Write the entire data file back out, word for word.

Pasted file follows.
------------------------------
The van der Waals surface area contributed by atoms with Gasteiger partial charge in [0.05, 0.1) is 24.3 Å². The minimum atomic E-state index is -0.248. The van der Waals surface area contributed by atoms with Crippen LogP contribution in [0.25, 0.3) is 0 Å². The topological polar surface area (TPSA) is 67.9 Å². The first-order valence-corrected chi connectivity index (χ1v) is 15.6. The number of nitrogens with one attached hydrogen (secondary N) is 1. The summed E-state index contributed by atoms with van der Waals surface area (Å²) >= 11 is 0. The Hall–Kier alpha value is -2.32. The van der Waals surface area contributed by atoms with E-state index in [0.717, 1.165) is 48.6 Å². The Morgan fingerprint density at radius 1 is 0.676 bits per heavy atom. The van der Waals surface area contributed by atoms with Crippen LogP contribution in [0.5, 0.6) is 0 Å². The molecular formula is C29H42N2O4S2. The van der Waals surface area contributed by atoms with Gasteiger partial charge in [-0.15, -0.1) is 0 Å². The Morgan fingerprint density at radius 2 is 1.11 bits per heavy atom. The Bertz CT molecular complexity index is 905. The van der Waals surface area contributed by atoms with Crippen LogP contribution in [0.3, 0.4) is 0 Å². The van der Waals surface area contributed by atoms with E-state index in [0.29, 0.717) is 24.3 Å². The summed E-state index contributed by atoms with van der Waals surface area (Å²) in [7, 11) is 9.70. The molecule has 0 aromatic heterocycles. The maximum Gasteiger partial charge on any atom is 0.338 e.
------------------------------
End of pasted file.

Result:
The van der Waals surface area contributed by atoms with Gasteiger partial charge in [0.05, 0.1) is 24.3 Å². The minimum atomic E-state index is -0.248. The van der Waals surface area contributed by atoms with Crippen LogP contribution in [0.25, 0.3) is 0 Å². The topological polar surface area (TPSA) is 67.9 Å². The first-order valence-corrected chi connectivity index (χ1v) is 15.6. The number of nitrogens with one attached hydrogen (secondary N) is 1. The summed E-state index contributed by atoms with van der Waals surface area (Å²) >= 11 is 0. The Hall–Kier alpha value is -2.32. The van der Waals surface area contributed by atoms with E-state index in [0.717, 1.165) is 48.6 Å². The Morgan fingerprint density at radius 1 is 0.676 bits per heavy atom. The van der Waals surface area contributed by atoms with Crippen LogP contribution in [0.5, 0.6) is 0 Å². The molecular formula is C29H42N2O4S2. The van der Waals surface area contributed by atoms with Gasteiger partial charge in [-0.15, -0.1) is 0 Å². The Morgan fingerprint density at radius 2 is 1.11 bits per heavy atom. The Bertz CT molecular complexity index is 905. The van der Waals surface area contributed by atoms with Crippen LogP contribution in [0.3, 0.4) is 0 Å². The van der Waals surface area contributed by atoms with E-state index in [0.29, 0.717) is 24.3 Å². The summed E-state index contributed by atoms with van der Waals surface area (Å²) in [7, 11) is 9.70. The molecule has 0 aromatic heterocycles. The maximum Gasteiger partial charge on any atom is 0.338 e.